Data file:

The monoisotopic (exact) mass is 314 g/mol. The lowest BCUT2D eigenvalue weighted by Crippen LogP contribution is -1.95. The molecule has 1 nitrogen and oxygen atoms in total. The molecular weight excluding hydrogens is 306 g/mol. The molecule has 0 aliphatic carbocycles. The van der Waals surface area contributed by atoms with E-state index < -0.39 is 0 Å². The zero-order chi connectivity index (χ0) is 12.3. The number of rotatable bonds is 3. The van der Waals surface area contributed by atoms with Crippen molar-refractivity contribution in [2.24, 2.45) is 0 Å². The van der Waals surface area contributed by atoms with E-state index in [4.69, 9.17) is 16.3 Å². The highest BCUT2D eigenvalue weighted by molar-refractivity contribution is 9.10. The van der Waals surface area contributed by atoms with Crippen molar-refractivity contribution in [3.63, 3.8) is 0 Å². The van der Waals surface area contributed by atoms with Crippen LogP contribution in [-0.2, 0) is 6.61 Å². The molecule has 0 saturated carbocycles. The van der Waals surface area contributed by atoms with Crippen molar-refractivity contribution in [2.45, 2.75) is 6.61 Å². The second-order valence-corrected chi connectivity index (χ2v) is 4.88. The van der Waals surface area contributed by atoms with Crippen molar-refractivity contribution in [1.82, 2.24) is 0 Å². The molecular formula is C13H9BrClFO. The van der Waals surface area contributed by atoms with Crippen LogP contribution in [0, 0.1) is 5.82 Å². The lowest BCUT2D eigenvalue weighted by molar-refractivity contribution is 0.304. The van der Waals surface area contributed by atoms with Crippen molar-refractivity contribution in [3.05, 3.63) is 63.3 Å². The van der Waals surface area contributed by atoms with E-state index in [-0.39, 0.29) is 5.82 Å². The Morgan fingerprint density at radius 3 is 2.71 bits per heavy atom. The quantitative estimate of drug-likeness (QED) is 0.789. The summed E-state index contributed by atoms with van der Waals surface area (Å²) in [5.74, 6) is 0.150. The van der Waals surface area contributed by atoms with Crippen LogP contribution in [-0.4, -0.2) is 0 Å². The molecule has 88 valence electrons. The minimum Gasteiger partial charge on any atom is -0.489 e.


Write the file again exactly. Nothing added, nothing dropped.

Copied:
The monoisotopic (exact) mass is 314 g/mol. The lowest BCUT2D eigenvalue weighted by Crippen LogP contribution is -1.95. The molecule has 1 nitrogen and oxygen atoms in total. The molecular weight excluding hydrogens is 306 g/mol. The molecule has 0 aliphatic carbocycles. The van der Waals surface area contributed by atoms with E-state index < -0.39 is 0 Å². The zero-order chi connectivity index (χ0) is 12.3. The number of rotatable bonds is 3. The van der Waals surface area contributed by atoms with Crippen molar-refractivity contribution in [2.24, 2.45) is 0 Å². The van der Waals surface area contributed by atoms with E-state index in [4.69, 9.17) is 16.3 Å². The highest BCUT2D eigenvalue weighted by molar-refractivity contribution is 9.10. The van der Waals surface area contributed by atoms with Crippen molar-refractivity contribution in [3.63, 3.8) is 0 Å². The van der Waals surface area contributed by atoms with Crippen LogP contribution in [-0.2, 0) is 6.61 Å². The molecule has 0 saturated carbocycles. The van der Waals surface area contributed by atoms with Crippen molar-refractivity contribution in [2.45, 2.75) is 6.61 Å². The second-order valence-corrected chi connectivity index (χ2v) is 4.88. The van der Waals surface area contributed by atoms with Crippen molar-refractivity contribution in [1.82, 2.24) is 0 Å². The molecular formula is C13H9BrClFO. The van der Waals surface area contributed by atoms with Crippen LogP contribution in [0, 0.1) is 5.82 Å². The lowest BCUT2D eigenvalue weighted by molar-refractivity contribution is 0.304. The van der Waals surface area contributed by atoms with Crippen molar-refractivity contribution in [3.05, 3.63) is 63.3 Å². The van der Waals surface area contributed by atoms with E-state index in [-0.39, 0.29) is 5.82 Å². The Morgan fingerprint density at radius 3 is 2.71 bits per heavy atom. The quantitative estimate of drug-likeness (QED) is 0.789. The summed E-state index contributed by atoms with van der Waals surface area (Å²) in [5.74, 6) is 0.150. The van der Waals surface area contributed by atoms with Crippen LogP contribution in [-0.4, -0.2) is 0 Å². The molecule has 88 valence electrons. The minimum Gasteiger partial charge on any atom is -0.489 e.